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A Concise Guide to Lean Manufacturing Inventory Management

Lean inventory makes erp for the manufacturing industry more efficient. And that reduces costs.

The core idea of lean inventory management is a simple one that is broadly and well known by businesses today: continually focus on eliminating waste and inefficiency for better operations and profits. The concept of lean processes was first popularized by Taichii Onho and Shigeo Shingo at Toyota, who developed the Toyota Production System that itself drew inspiration from interchangeable parts pioneers Henry Ford and Eli Whitney.

Businesses have since then been enthralled by lean methodologies, and with good reason: they work.

As applied to inventory management, the lean methodology entails a continuous look at manufacturing production, the lag time between production and shipment, material resource movements, inventory levels, and the speed with which inventory leaves a warehouse. The goal is less inventory taking up space and depreciating in a warehouse, and less costs around carrying inventory.

 

The Benefits of Lean Inventory Management for Manufacturers

As with lean applied to other business areas, lean inventory management brings a number of worthwhile benefits.

 

1. Profit Maximization

Lean inventory management leads to reduced holding costs and a reduction in losses that stem from obsolescence, spoilage and dead stock. Lean processes also minimize stock outages, which has the knock-on effects of increasing sales and building repeat customers.

 

2. Waste Reduction

Not only does lean inventory management cut down on dead stock, it reduces the movement of stock that eats employee time and machinery usage. Because processes are more efficient, inventory is only moved when a customer orders it.

 

3. Product Quality Improvement

Quality, along with profit maximization, are the twin goals of lean methodologies. Lean inventory management focuses on identifying product defects via inventory management, which also helps cut down on return costs and creates greater customer experience at the same time.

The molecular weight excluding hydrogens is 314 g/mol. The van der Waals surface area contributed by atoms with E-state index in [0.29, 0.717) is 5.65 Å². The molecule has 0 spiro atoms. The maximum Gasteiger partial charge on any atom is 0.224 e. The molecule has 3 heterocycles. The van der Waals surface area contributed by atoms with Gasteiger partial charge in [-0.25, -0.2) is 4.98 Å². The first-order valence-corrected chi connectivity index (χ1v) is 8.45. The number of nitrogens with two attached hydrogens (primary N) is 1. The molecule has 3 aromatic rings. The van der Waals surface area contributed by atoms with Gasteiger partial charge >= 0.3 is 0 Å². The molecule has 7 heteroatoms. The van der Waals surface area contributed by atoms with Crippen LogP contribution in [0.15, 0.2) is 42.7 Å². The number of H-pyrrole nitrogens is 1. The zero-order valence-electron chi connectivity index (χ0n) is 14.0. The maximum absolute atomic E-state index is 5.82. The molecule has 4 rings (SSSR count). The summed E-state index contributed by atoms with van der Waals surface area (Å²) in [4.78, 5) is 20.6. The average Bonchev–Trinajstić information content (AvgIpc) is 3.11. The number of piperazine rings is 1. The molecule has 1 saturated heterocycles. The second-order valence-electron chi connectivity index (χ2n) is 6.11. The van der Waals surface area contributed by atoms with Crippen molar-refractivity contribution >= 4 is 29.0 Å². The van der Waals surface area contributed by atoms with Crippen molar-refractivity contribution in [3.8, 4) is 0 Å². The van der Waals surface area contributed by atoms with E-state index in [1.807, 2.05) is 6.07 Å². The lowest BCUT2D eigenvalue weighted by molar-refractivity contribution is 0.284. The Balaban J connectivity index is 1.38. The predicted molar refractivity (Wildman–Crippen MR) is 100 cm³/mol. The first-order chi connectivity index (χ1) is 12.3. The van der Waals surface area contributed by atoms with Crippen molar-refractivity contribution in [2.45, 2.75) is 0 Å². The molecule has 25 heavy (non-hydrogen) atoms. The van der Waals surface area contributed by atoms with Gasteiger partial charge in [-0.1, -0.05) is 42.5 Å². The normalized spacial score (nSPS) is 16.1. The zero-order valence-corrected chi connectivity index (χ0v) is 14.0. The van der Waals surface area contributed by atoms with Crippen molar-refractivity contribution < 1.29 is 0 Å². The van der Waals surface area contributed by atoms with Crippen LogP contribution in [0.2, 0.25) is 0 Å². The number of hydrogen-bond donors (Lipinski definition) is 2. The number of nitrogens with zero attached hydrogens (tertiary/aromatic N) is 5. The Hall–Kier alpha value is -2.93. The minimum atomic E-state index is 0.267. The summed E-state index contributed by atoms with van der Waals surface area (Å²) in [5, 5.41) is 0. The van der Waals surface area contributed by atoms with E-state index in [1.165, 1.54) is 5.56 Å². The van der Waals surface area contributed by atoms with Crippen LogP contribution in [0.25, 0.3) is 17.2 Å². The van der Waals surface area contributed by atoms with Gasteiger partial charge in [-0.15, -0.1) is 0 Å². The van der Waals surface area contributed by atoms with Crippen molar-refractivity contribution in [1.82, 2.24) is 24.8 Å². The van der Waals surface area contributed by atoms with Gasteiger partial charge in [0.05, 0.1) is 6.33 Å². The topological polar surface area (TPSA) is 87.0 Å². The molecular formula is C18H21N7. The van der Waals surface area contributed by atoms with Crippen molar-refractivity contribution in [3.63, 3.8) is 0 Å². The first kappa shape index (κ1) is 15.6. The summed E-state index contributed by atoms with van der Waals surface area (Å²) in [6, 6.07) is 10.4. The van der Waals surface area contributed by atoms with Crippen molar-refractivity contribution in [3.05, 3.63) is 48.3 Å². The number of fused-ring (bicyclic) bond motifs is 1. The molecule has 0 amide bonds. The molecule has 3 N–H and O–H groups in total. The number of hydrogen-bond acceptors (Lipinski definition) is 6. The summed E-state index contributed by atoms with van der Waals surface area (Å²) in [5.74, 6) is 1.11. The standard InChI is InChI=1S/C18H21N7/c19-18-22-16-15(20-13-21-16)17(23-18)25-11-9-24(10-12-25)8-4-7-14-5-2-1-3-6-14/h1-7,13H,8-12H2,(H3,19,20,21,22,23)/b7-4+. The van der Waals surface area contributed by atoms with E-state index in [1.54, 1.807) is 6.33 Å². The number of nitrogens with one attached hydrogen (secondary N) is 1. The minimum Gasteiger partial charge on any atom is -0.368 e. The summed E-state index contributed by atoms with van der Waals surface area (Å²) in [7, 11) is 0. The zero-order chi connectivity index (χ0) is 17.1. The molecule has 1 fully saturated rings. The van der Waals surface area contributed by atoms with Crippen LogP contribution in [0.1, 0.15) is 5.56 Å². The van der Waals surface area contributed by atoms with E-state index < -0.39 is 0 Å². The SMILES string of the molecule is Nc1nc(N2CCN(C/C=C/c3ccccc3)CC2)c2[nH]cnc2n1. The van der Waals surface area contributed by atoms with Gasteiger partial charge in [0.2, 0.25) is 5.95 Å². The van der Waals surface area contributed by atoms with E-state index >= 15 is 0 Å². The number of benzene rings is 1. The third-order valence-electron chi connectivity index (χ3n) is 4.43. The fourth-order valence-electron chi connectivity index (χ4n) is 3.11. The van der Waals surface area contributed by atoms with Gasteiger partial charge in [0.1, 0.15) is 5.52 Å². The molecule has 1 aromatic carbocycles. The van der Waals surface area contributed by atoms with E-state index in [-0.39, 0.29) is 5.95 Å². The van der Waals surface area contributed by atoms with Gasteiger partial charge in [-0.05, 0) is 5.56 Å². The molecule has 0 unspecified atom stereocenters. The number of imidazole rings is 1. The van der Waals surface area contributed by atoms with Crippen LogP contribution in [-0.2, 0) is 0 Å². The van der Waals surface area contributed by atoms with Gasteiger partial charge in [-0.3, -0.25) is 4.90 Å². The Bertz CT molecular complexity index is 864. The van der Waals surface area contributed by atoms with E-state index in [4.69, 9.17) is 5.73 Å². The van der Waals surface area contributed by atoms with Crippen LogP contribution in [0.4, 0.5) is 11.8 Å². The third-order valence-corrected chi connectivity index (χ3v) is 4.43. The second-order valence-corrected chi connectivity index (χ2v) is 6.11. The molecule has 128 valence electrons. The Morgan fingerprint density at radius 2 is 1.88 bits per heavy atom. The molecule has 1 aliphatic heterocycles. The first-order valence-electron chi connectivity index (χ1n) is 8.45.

4. Reduced Lead Times

Efficient inventory management cuts the time between manufacturing a product and when it is shipped to a customer. This shorter lead time creates customer satisfaction and enables manufacturers to adapt more quickly to changes in demand.

 

5. Rapid Stock Turnover

More efficient inventory management through lean methodologies ensures increased stock turnover, which frees up warehouse space and reduces both carrying costs and spoilage.

 

6. Sustainable Business Practices

With sustainability and environmental concerns an increasingly important business concern, lean inventory management helps manufacturers reduce their ecological footprint through efficiencies such as reduced energy use and the elimination of paper resources such as pick tickets, packing slips and paper forms in the warehouse.

 

Why Inventories are Not Lean

There are several areas that contribute to making manufacturing inventory less than lean. The areas that lean inventory management focuses on improving include:

Overproduction. When products or parts are produced before they are needed, excess inventory is created. Overages can come from too much raw materials being stocked, unfinished products that are still being worked on, finished goods not yet needed, or MRO resources (maintenance, repair and operations).

Waiting. The time between manufacturing and shipment creates idle inventory. Idle inventory ties up capital and incurs additional costs.

Transporting. Waste from transport happens when inventory is touched or moved needlessly, which adds costs and increases the risk of stock damage. The goal is having stock sit untouched until it ships or is processed to create additional value.

Processing. Excess processing occurs when a manufacturer adds unnecessary packaging, and when a department needs to enter data in more than one place (such as data entry into two different backend systems that don’t communicate with each other).